Like a police thriller, the victim "wasn't unknown" to the Washington butchers. Murderers tend to go back to the scene of their crimes. Haiti has long suffered from Uncle Sam's interventions. Born through slaves' revolts against their French masters, Haiti was the first black republic in the world -1804 - and for that has paid a high price.
Despised by all other countries of the world, it suffered from economic sanctions by the USA, the UK and France, the main colonist countries of the time and monopolists of international trade. Haiti was "forgiven" only in exchange for huge "compensation" payments to France. Slaves learned the high price of Liberty. Thus, the Republic was born carrying the burdens of the legacy of slavery, wrecked by war, and damaged in its possibilities of independent development by the debt it contracted to pay France.
This condemned Haiti to little improvement from its previous state: once known as the Pearl of the Antilles, it kept providing coffee, sugar and tobacco to the Western world, after the new elite, mercenaries of the old masters, learned to provide the conditions for the reproduction of this extraordinarily cheap labour.
During a political crisis (1915), the USA decided to intervene to keep its control and its business safe. To keep high profit rates, they introduced forced labour. Rebellions occurred, and the US fled Haiti in 1934, leaving behind a deadly legacy and securing its rule over the Caribbean. Always keeping an eye on the region, they were aware of the atrocities of Dominican dictator Trujillo, who executed 15,000 Haitians (1937), and of the Haitian dictator Francois Duvalier, known as "Papa Doc", whose dictatorship (1957-1971) cost the lives of 60,000 Haitians.
The USA not only was tolerant of them, but was supportive. These dictators ensured the maintenance of the US's profits, sweat-shops, plantations and of their political influence. They were part of the US led anti-communist crusade that in the 1980s alone cost 280,000 people's lives in Latin America and the Caribbean. They supported the Duvaliers dictatorship for 30 years, until "Baby Doc", F. Duvalier's son (1971-1986), had to flee the country amid riots, after looting the State's coffers. He was never taken to international courts, where he might say too much about his former employers in the White House.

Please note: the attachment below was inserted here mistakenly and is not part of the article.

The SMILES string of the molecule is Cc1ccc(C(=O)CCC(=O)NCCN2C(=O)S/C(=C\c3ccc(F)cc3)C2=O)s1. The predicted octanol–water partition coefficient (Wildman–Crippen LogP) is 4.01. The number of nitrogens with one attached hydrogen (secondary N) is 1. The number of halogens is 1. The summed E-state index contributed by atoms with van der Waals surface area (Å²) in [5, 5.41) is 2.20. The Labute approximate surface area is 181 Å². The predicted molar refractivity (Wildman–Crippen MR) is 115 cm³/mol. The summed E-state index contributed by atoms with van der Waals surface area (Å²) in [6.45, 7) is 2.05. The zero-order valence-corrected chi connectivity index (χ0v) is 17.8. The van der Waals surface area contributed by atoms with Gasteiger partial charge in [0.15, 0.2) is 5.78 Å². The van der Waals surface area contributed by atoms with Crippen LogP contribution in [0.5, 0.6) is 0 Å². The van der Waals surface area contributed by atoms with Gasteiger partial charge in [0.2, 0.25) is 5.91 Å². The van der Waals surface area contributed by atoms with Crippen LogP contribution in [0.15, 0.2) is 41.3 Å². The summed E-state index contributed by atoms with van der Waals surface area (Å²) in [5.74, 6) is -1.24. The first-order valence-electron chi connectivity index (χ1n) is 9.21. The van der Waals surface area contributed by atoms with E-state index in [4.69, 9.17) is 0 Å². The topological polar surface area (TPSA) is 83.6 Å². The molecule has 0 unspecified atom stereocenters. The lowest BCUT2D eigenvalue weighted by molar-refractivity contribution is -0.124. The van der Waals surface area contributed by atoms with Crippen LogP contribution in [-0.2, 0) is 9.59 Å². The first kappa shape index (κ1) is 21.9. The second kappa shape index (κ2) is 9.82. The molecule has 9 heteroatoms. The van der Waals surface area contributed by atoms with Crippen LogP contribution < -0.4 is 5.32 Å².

In 1990 Haiti had its first democratic elections. The winner, a leftist priest, Aristide, talked about education for the people and of prioritising health over external debt. The USA thought this was too radical. Bush Sr. financed a coup seven months after the elections, leading to a new dictatorship and more bloodshed. Aristide was exiled to the USA, where he was indoctrinated in the catechism of neoliberalism. After he learned his lesson (Priorities: World Bank & IMF before the poor), he was returned to power in 1994 . He was not going to alter Haiti's order: 80% under the poverty line, and 60% unemployed.
With this record, could we seriously believe in a Humanitarian Intervention of the USA? We get even more suspicious, knowing that the February rebellion that ousted Aristide (not much of a white dove himself anymore, but never supported by
the Republicans in Washington), was financed, armed and trained by the CIA in the Dominican Republic. Behind the coup are Haiti's elite, the US, and former Duvalierists responsi-ble for human rights' violations. Their first measure was union-busting, deepening the already-too-deep neoliberal policies, and re-forming the army, loyal to USA, disbanded by Aristide to prevent new coups.
What lies behind the coup? Certainly, US Republicans were not fond of Aristide's populism; also, they disliked his demands that France pay back the "compensation" made a century ago. They distrusted Aristide, because despite all sorts of concessions made to the IMF, he wasn't neoliberal enough when it came to privatisations. But most of all, the Bush administration needed to secure complete control over the region before the elections, as Haiti gives a stable base from where to intervene in Cuba, Venezuela, Panama,
Once again, the Haitian people are victims of multinationals and imperialist states' "superior" interests. But their unity has de-livered them from their masters in the past, and great courage is appearing in the grassroots' daily resistance against the occupation forces and the new government. Haiti's fate lies in the ability of their own people to build a new society in which there is space for everyone, except for those who've exploited and oppressed them for ages.
This edition is No81 published in May 2004